|Dr. Kim Juniper of Ocean Networks Canada at the University of Victoria, Victoria, B.C. will lecture on a forthcoming international mining issue, that is the underwater mining of the sea bed. Here in the northwest we are fortunate to have a plethora of marine science research and infrastructure. The University of Victoria’s Ocean Networks Canada has been monitoring the oceans since 2006 using cabled observatories, remote control systems and interactive sensors. Their goal is to support evidence-based decision-making on ocean management, disaster mitigation (re: earthquake alerts!), and environmental protection. Here is a clip from a recent article on sea-bed mining. More to follow:
“The debate over the ethics of mining the earth’s last untouched frontier is growing in both intensity and consequence. It pits biologist against geologist, conservationist against environmentalist, and manufacturer against supplier in a world grappling with a paradox—one that will define our path to a future free of fossil fuels: sustainable energy that will run cleaner but also require metals and resources whose extraction will both contribute to global warming and impact biodiversity. So as nations commit to lower greenhouse-gas emissions, the conflict is no longer between fossil-fuel firms and clean-energy proponents, but rather over what ecosystems we are willing to sacrifice in the process.”
Mass extinctions in geologic time: Implications for the past, present and future
During the past 400 million years of life, evidence of five mass extinction events have been detected in the fossil record. These events caused world-wide destruction and led to collapse of whole ecosystems, producing profound changes in Earth’s history and forever altered the evolution of life. Mass extinctions constitute one of the grand “unifying themes” of our planet. Study of the strata, rocks and ancient fossils related to these episodes of massive dying are revealing much insight into not only the history of our planet, but also evolution and the directionality of life. Such geologic and paleontologic studies can teach us to better understand, slow and possibly reverse the 6th mass extinction now underway. This lecture will be presented via Zoom on Sat. Oct. 9th at 4 pm.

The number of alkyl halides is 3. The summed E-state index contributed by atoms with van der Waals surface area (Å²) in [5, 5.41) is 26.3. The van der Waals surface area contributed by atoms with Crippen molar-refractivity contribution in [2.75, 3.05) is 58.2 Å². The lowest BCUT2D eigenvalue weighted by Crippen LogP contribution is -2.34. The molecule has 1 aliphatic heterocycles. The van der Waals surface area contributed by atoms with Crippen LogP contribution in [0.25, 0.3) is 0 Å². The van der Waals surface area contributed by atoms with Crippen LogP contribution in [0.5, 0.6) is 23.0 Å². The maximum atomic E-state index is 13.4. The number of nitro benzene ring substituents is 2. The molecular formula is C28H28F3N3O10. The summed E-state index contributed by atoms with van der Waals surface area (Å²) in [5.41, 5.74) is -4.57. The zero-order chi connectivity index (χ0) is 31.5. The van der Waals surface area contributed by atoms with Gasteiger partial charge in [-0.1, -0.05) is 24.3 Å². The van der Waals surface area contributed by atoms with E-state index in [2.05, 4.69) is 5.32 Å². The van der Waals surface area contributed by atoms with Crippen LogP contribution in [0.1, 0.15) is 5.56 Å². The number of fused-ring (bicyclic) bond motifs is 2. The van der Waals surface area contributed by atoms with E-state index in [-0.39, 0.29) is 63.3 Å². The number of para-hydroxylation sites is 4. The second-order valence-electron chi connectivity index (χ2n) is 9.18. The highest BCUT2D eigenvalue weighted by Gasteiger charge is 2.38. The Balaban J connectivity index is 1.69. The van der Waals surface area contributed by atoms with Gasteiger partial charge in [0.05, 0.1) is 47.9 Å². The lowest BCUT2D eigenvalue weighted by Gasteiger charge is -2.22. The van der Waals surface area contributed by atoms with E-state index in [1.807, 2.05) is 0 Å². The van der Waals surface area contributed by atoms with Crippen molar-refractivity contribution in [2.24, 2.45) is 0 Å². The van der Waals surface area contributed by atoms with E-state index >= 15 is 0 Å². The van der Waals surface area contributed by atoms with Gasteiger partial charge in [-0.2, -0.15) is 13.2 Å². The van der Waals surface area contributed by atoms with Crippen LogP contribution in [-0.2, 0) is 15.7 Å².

George Stanley is Professor Emeritus and former Director of the University of Montana Paleontology Center. In the Dept. of Geosciences at Montana, he taught and conducted research in paleontology and geology for 35 years. His research has helped clarify mass extinctions, the evolution of reef structures and modern and ancient coral lineages.
He is a Fulbright Fellow and former Geologist and Research Associate at the Smithsonian Institution’s Museum of Natural History, a Fellow of the Geological Society of America, Organization for Tropical Studies, and American Association for the Advancement of Science. He has authored more than 300 professional publications and several books. His research has taken him to western Canada, northern Mexico, the Peruvian Andes, Germany, Austria, New Zealand, Japan and China. Now largely retired, he lives in Port Townsend where he enjoys hiking, nature and playing guitar.